Rocky and remote.

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Dave and Richard’s Route
Grade 6
A quality modern rock route up an elegant buttress. The route takes a line up the buttress to the left of the North East Face following perfect crack systems. It starts on a small slab at the toe of the buttress. The problem is getting into this route. Dave and Richard rappelled down off the Coxcomb from the Bonar, a somewhat committing prospect. If snow conditions allow there is a snow ramp down off Pope’s Nose but this breaks up quickly.
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Bogie Bell
Grade 5
The North East Face was climbed by Lindsay Bell and Don Bogie in August, 1978. Bivvys were necessary at the bottom and top of the climb. Bell and Bogie reported that due to the poor nature of the rock and the risk of stonefall, the climb would only be practicable when iced up. The route starts out to the left of the obvious ice streaks running down the middle of the face and then, when roofs are encountered traverses into the main streak, which usually has clean rock to the right of it.
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James Langley Wags Work
Grade 6
An excellent line that follows nine pitches of very good, weathered rock, before deteriorating as it nears the North East Ridge. Climbed in 12 x 60m pitches. To descend, the first ascent party partly descended the North East Ridge before making four 50–60m abseils to the glacier.
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North Buttress
Grade 3
The North Buttress is a strangely neglected route, offering as it does a direct and exacting rock climb on the sunny face of the mountain, with amazing views of the ocean as you’re climbing. From the crest of Shipowner Ridge descend into the upper basin of the Therma Glacier and cross easy crevassed slopes to the foot of the buttress. Easy slabs soon steepen to a 60 degree prominent light grey band, the top of which is about a third of the way up the climb. Cross the slabs going from right to left and go across a ledge which is very exposed over the North Face. Then follow the crest of the buttress. A series of gullies on the North Face should be on your left. Near the top of the buttress broken rock just to the east of the ridge crest is followed by a short pitch of snow before the final rock step, which is turned by shallow gullies on the east. A short snow or ice slope then leads directly to the summit. The rock grade is about 13 and if it gets any harder than that then you are possibly off route. When the buttress is iced up with riming the mixed climbing is good. Beware of falling ice. The first ascent began as a reconnaissance, but even with a three-man rope the climb was completed from the foot of the buttress in the remarkable time of 3 1/2 hours.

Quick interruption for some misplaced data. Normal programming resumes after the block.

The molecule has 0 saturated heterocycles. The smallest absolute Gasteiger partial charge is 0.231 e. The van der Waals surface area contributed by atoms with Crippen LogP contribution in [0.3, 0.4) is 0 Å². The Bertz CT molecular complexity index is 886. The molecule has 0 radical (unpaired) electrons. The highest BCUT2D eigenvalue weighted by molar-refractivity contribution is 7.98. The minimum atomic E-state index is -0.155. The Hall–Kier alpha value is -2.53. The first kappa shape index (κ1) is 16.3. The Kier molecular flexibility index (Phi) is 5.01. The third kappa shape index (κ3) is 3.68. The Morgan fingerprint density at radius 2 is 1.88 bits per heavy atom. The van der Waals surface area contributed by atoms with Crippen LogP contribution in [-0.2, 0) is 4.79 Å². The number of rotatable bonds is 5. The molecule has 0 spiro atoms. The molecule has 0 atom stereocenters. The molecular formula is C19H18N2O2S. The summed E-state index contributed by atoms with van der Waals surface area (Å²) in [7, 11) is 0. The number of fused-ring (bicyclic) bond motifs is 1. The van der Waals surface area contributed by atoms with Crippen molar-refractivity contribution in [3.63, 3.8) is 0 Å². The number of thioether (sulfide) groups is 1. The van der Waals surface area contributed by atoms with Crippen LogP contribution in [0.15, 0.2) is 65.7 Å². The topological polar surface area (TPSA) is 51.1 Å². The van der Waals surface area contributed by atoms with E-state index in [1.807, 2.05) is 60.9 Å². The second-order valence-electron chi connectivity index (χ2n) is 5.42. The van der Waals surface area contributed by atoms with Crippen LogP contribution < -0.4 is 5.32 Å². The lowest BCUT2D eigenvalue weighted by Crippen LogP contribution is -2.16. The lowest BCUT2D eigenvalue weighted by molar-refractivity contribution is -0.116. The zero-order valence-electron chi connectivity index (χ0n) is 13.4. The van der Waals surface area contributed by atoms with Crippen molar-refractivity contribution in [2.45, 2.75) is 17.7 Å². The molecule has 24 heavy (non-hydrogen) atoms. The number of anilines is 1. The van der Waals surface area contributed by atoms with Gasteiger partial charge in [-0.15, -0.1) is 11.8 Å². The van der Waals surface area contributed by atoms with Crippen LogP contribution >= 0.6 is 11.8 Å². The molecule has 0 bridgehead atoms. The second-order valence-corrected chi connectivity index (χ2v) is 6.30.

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South West Ridge
Grade 3.25
This is one of the classic climbs of the Southern Alps. The ridge is gained from the Bonar glacier, normally by its western flank at any convenient point below the rock band. About 150m below the summit, the ridge runs out into a steep open couloir, in which steep ice or even steep rock is often encountered, which nowadays is 80 degrees, before the ice cap and summit ridge are reached. Above the crux step there are about two 55–60 degree exposed pitches of potentially delicate snow and ice climbing to where the ridge joins the North West Ridge. This route is exposed to very cold wind so it's important to carry more clothes than you would normally expect.

Showing all routes 3 routes total 2252 m